Sacred Texts  Legends and Sagas  William Morris  Index  Previous  Next 

The Roots of the Mountains, by William Morris, [1889], at


On the morrow they bore to bale their slain men, and there withal what was left of the bodies of the four chieftains of the Great Undoing.  They brought them into a most fair meadow to the west of Silver-stead, where they had piled up a very great bale for the burning.  In that meadow was the Doom-ring and Thing-stead of the Folk of the Wolf, and they had hallowed it when they had first conquered Silver-dale, and it was deemed far holier than the Mote-house aforesaid, wherein the men of the kindred might hold no due court; but rather it was a Feast-hall, and a house where men had converse together, and wherein precious things and tokens of the Fathers were stored up.

The Thing-stead in the meadow was flowery and well-grassed, and a little stream winding about thereby nearly cast a ring around it; and beyond the stream was a full fair grove of oak-trees, very tall and ancient.  There then they burned the dead of the Host, wrapped about in exceeding fair raiment.  And when the ashes were gathered, the men of Burgdale and the Shepherds left those of their folk for the kindred to bury there in Silver-dale; for they said that they had a right to claim such guesting for them that had helped to win back the Dale.

But when the Burning was done and the bale quenched, and the ashes gathered and buried (and that was on the morrow), then men bore forth the Banners of the Jaws of the Wolf, and the Red Hand, and the Silver Arm, and the Golden Bushel, and the Ragged Sword, and the Wolf of the Woodland; and with great joy and triumph they brought them into the Mote-house and hung them up over the dais; and they kindled fire on the Holy Hearth by holding up a disk of bright glass to the sun; and then they sang before the banners.  And this is somewhat of the song that they sang before them:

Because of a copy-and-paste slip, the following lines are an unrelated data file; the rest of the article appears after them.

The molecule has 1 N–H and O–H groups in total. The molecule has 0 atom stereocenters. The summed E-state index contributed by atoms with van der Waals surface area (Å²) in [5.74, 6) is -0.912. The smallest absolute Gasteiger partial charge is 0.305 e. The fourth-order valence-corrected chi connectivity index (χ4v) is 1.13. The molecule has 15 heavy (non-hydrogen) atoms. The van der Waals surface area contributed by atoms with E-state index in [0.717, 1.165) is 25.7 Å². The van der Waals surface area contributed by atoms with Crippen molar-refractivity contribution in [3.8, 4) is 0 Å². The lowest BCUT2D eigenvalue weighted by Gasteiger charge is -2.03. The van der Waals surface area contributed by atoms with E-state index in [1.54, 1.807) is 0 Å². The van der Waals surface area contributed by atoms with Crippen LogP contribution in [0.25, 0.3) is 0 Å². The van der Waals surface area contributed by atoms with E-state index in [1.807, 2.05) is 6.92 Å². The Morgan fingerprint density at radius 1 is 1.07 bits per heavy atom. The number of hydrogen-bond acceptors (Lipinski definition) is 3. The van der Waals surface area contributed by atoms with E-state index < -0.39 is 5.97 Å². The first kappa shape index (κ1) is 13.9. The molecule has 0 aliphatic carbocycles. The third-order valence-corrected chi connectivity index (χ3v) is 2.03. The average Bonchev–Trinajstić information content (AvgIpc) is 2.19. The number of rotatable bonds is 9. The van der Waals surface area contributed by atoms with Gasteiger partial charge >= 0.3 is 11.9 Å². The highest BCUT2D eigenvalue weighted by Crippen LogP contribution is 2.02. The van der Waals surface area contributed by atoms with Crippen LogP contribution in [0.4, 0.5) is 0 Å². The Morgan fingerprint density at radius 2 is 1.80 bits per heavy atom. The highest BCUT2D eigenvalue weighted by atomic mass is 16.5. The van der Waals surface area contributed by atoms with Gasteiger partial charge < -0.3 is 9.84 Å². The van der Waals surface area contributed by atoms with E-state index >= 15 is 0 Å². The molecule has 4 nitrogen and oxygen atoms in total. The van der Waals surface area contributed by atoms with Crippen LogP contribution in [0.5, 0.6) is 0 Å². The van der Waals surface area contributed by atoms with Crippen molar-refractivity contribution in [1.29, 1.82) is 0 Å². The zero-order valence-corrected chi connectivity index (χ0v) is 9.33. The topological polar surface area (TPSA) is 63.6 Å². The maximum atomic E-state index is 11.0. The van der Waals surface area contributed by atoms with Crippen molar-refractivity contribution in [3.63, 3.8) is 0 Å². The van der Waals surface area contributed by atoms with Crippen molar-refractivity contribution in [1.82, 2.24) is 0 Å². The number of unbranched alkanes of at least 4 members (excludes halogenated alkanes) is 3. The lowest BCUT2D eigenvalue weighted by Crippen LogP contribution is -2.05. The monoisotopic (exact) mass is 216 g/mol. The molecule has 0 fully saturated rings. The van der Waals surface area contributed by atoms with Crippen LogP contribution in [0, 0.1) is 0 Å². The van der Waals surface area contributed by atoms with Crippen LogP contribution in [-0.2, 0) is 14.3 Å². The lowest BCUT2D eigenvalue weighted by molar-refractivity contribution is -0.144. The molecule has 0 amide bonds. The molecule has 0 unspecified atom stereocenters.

Why are ye wending?  O whence and whither?
   What shineth over the fallow swords?
What is the joy that ye bear in hither?
   What is the tale of your blended words?

No whither we wend, but here have we stayed us,
   Here by the ancient Holy Hearth;
Long have the moons and the years delayed us,
   But here are we come from the heart of the dearth.

We are the men of joy belated;
   We are the wanderers over the waste;
We are but they that sat and waited,
   Watching the empty winds make haste.

Long, long we sat and knew no others,
   Save alien folk and the foes of the road;
Till late and at last we met our brothers,
   And needs must we to the old abode.

For once on a day they prayed for guesting;
   And how were we then their bede to do?
Wild was the waste for the people's resting,
   And deep the wealth of the Dale we knew.

Here were the boards that we must spread them
   Down in the fruitful Dale and dear;
Here were the halls where we would bed them:
   And how should we tarry otherwhere?

Over the waste we came together:
   There was the tangle athwart the way;
There was the wind-storm and the weather;
   The red rain darkened down the day.

But that day of the days what grief should let us,
   When we saw through the clouds the dale-glad sun?
We tore at the tangle that beset us,
   And stood at peace when the day was done.

Hall of the Happy, take our greeting!
   Bid thou the Fathers come and see
The Folk-signs on thy walls a-meeting,
   And deem to-day what men we be.

Look on the Holy Hearth new-litten,
   How the sparks fly twinkling up aloof!
How the wavering smoke by the sunlight smitten,
   Curls up around the beam-rich roof!

For here once more is the Wolf abiding,
   Nor ever more from the Dale shall wend,
And never again his head be hiding,
   Till all days be dark and the world have end.

Next: Chapter LII. Of the New Beginning of Good Days in Silver-Dale